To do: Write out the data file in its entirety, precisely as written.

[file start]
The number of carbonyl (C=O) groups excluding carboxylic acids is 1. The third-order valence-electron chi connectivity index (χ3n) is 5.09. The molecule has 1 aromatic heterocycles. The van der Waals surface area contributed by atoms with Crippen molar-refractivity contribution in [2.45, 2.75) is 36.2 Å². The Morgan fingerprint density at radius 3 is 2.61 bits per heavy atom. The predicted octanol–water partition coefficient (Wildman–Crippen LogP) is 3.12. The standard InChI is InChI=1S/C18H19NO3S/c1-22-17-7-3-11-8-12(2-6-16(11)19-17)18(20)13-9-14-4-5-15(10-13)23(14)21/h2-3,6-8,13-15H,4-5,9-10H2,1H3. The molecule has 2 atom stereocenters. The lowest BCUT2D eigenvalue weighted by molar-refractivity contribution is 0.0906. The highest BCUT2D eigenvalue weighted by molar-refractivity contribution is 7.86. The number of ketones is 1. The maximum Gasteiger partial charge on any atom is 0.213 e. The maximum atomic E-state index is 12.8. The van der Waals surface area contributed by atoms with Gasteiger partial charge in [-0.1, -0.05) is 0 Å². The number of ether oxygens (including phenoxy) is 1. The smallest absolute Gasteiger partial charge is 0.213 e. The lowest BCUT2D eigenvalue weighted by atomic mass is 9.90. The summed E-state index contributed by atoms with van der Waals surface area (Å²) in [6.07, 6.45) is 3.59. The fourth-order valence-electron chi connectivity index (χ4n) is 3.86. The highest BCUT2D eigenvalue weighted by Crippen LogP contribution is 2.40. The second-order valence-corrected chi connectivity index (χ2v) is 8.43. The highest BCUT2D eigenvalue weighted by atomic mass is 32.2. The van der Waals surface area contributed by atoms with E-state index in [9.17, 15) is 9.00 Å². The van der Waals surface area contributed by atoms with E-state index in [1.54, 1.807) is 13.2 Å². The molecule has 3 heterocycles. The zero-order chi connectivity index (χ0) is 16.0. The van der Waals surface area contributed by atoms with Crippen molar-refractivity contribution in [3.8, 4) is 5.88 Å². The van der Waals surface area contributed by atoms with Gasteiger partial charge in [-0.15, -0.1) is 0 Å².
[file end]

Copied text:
The number of carbonyl (C=O) groups excluding carboxylic acids is 1. The third-order valence-electron chi connectivity index (χ3n) is 5.09. The molecule has 1 aromatic heterocycles. The van der Waals surface area contributed by atoms with Crippen molar-refractivity contribution in [2.45, 2.75) is 36.2 Å². The Morgan fingerprint density at radius 3 is 2.61 bits per heavy atom. The predicted octanol–water partition coefficient (Wildman–Crippen LogP) is 3.12. The standard InChI is InChI=1S/C18H19NO3S/c1-22-17-7-3-11-8-12(2-6-16(11)19-17)18(20)13-9-14-4-5-15(10-13)23(14)21/h2-3,6-8,13-15H,4-5,9-10H2,1H3. The molecule has 2 atom stereocenters. The lowest BCUT2D eigenvalue weighted by molar-refractivity contribution is 0.0906. The highest BCUT2D eigenvalue weighted by molar-refractivity contribution is 7.86. The number of ketones is 1. The maximum Gasteiger partial charge on any atom is 0.213 e. The maximum atomic E-state index is 12.8. The van der Waals surface area contributed by atoms with Gasteiger partial charge in [-0.1, -0.05) is 0 Å². The number of ether oxygens (including phenoxy) is 1. The smallest absolute Gasteiger partial charge is 0.213 e. The lowest BCUT2D eigenvalue weighted by atomic mass is 9.90. The summed E-state index contributed by atoms with van der Waals surface area (Å²) in [6.07, 6.45) is 3.59. The fourth-order valence-electron chi connectivity index (χ4n) is 3.86. The highest BCUT2D eigenvalue weighted by Crippen LogP contribution is 2.40. The second-order valence-corrected chi connectivity index (χ2v) is 8.43. The highest BCUT2D eigenvalue weighted by atomic mass is 32.2. The van der Waals surface area contributed by atoms with E-state index in [9.17, 15) is 9.00 Å². The van der Waals surface area contributed by atoms with E-state index in [1.54, 1.807) is 13.2 Å². The molecule has 3 heterocycles. The zero-order chi connectivity index (χ0) is 16.0. The van der Waals surface area contributed by atoms with Crippen molar-refractivity contribution in [3.8, 4) is 5.88 Å². The van der Waals surface area contributed by atoms with Gasteiger partial charge in [-0.15, -0.1) is 0 Å².